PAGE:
35 years in IT has taught me not to believe in coincidences
Full trading has yet to restart on the London Stock Exchange after computer problems this morning forced it to suspend dealing. The market rose nearly four per cent in early trading on the back of news from the US that the government is effectively nationalising Freddie Mac and Fannie Mae, which guarantee most of the US …
From the Microsoft get the facts page for the LSE at http://www.microsoft.com/uk/getthefacts/lse.mspx
The London Stock Exchange needed a scalable, reliable, high-performance ...
Looks like they failed on all all three accounts then.
Where the IT icon, because thats what the traders where asking this morning.
The weekend's announcement regarding the effective nationalisation of Freddie Mac and Fannie Mae was probably the most significant piece of economic news this year and sent the share prices of most of the UK banks up by more than 10%
The LSE seems to have major problems coping with the order flow traffic whenever there is a major piece of financial news. There have been at least 3 other crap-outs this year where I've spent most of the day looking at their incident status web page.
With PLUS Markets, Chi-X, and the soon to be rolled out Project Turquoise all competing for the LSE's business, I wonder how much longer it will be the preferred execution venue for trading UK equities.
Paris - cos she has plenty of capacity.
Well it seems easy to me... Just install Google Chrome and that'll be the end of all your problems. In fact, I doubt if anyone at the LSE will have another day off sick ever again, and the FTSE will probably close up more than 1000 points.
Google Gears and apps can easily power the LSE. I saw the inside of that place on the news once and they were all using MSIE on huge screens. Man, no wonder they lost so much money last week. IE sucks. It's Java run too slow to make any money.
Johannesburg went down, as did the ICE in the USA. They, and the LSE, use the SETS platform.
This looks really bad for them. Their rivals, mentioned above by AreBelongToUs (who garnished his insightful post with a Paris reference like a turd on a sponge cake) are more reliable and cheaper. It's only inertia that keeps volumes so high on the LSE. A few more incidents like this and they'll become a backwater, used for trade reporting and listing only.
Maybe they should have used intel instead :-)
The London Stock Exchange turns to AMD and HP for an Edge in the Increasingly Competitive Global Financial Marketplace
As one of the world’s premier stock exchanges, the 200+ year old London Stock Exchange (LSE) processes billions of transactions daily, forcing its management team to stay at the front of the technology curve. “We strive to be the most advanced Exchange in the world,” said Robin Paine, CTO. To keep its technological edge, the LSE chose to rely solely on AMD Opteron™ processors to power its new trading system.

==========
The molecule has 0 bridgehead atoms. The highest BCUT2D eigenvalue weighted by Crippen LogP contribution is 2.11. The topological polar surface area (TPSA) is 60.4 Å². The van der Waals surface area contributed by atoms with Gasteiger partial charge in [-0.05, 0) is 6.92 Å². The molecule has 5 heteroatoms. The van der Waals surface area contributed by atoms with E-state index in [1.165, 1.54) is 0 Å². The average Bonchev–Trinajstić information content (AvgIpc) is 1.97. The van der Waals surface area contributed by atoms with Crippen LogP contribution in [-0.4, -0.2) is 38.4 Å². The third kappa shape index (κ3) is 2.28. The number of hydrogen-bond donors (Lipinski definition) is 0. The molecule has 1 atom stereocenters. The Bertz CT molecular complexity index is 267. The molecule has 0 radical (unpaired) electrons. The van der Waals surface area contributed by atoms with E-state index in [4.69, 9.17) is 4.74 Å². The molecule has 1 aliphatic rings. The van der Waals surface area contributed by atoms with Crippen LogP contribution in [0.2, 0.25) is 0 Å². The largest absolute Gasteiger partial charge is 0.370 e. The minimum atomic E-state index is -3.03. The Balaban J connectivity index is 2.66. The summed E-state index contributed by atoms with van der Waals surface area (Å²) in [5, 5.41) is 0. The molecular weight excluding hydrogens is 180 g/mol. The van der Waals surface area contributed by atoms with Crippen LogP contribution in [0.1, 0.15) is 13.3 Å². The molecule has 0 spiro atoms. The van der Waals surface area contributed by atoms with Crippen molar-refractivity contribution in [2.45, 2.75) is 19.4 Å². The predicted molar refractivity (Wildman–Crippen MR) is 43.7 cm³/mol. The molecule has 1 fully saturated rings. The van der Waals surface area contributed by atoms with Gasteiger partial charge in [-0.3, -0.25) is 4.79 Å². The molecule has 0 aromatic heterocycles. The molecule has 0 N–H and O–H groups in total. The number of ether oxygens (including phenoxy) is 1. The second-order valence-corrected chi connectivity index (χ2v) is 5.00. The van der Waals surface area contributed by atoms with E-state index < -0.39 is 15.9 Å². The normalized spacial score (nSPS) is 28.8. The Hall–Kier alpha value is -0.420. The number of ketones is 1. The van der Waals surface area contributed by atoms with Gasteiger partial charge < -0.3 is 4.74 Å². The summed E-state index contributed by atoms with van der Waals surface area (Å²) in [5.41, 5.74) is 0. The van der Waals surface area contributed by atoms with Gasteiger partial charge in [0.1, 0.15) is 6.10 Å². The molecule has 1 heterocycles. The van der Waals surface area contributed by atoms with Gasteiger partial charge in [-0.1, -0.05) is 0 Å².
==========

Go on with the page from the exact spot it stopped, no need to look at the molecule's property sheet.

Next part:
Don't make me make the obvious joke.
And Acorns *are* scalable. Check out the Master 512! Awesome. And that Tube r and the 1MHz bus; even the Model B can run CP/M with with 8086 secondary processor.
Damn, I need 'get me coat', 'joke alert' *and* 'boffin/geek' I think. Mine's the one with the Mode 7 Teletext display, for Prestel.
Well it looks like MS needs to update their case-study site...
"In the past six years, there have been no production outages at the London Stock Exchange, and the new systems running on Microsoft technologies are critical to maintaining this 100 per cent reliability record."
I'll help a bit out here... that 100 should be changed in about 99.5, still not bad for a beefed up desktop OS. Think that maybe the LSE should have gone for the HP nonstop servers for 100% availability instead.
They went *from* Tandem (bought by Compaq and then turned into HP NonStop, from what I can tell).
According to the case study, the Tandem system had 100% uptime with no production failures, but I'm sure Accenture and MS managed to persuade them that Windows 2k3, SQL Server 2k (they may have updated to 2k5 since the Get The Facts case study was published) and a custom messaging system written in C++ using .NET would do just as well.
No doubt it was quicker to develop in and introduce changes, as well as having more and cheaper developers than the Tandem setup, but it all depends how much they really valued that 100%.
I remember when there were adverts in The Economist all the time about the LSE (not the uni!) switching to MS and all the various marketing reasons they gave.
CHAPS, the payments system operated by the the Bank of England runs on Tandem kit, although no doubt they're looking to replace that. Any bets for a failure of CHAPS in the next few years? :)
• Substantially faster for trades than previous system
• One hundred per cent reliable on high-volume trading days
Yeah right, my names Bill, I've made my cash so I've got me coat!
Someone should sue the fuckers for false advertising.
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